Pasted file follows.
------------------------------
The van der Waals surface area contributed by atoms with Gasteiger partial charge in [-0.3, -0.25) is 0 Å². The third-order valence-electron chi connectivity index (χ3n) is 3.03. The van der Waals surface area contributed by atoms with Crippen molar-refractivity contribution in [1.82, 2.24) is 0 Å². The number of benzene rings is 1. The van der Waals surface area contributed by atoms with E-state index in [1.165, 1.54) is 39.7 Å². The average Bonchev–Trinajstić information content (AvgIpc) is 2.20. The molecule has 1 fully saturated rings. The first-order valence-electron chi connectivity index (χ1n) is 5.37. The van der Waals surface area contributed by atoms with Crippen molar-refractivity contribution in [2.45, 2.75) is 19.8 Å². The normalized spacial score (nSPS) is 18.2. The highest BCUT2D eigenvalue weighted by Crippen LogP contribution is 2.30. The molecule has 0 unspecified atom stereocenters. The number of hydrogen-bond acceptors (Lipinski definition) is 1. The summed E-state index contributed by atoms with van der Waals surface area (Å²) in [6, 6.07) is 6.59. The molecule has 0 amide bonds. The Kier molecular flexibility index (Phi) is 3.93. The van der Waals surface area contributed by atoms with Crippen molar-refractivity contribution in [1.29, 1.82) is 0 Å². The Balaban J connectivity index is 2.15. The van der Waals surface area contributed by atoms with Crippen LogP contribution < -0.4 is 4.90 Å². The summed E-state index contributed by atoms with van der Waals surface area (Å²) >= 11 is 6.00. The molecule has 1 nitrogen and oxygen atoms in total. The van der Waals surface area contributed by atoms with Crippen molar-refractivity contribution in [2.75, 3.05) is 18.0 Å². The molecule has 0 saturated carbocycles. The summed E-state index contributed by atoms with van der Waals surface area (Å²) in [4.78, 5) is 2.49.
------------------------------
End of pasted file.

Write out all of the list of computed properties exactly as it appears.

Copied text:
The van der Waals surface area contributed by atoms with Gasteiger partial charge in [-0.3, -0.25) is 0 Å². The third-order valence-electron chi connectivity index (χ3n) is 3.03. The van der Waals surface area contributed by atoms with Crippen molar-refractivity contribution in [1.82, 2.24) is 0 Å². The number of benzene rings is 1. The van der Waals surface area contributed by atoms with E-state index in [1.165, 1.54) is 39.7 Å². The average Bonchev–Trinajstić information content (AvgIpc) is 2.20. The molecule has 1 fully saturated rings. The first-order valence-electron chi connectivity index (χ1n) is 5.37. The van der Waals surface area contributed by atoms with Crippen molar-refractivity contribution in [2.45, 2.75) is 19.8 Å². The normalized spacial score (nSPS) is 18.2. The highest BCUT2D eigenvalue weighted by Crippen LogP contribution is 2.30. The molecule has 0 unspecified atom stereocenters. The number of hydrogen-bond acceptors (Lipinski definition) is 1. The summed E-state index contributed by atoms with van der Waals surface area (Å²) in [6, 6.07) is 6.59. The molecule has 0 amide bonds. The Kier molecular flexibility index (Phi) is 3.93. The van der Waals surface area contributed by atoms with Crippen molar-refractivity contribution in [1.29, 1.82) is 0 Å². The Balaban J connectivity index is 2.15. The van der Waals surface area contributed by atoms with Crippen LogP contribution < -0.4 is 4.90 Å². The summed E-state index contributed by atoms with van der Waals surface area (Å²) >= 11 is 6.00. The molecule has 1 nitrogen and oxygen atoms in total. The van der Waals surface area contributed by atoms with Crippen molar-refractivity contribution in [2.75, 3.05) is 18.0 Å². The molecule has 0 saturated carbocycles. The summed E-state index contributed by atoms with van der Waals surface area (Å²) in [4.78, 5) is 2.49.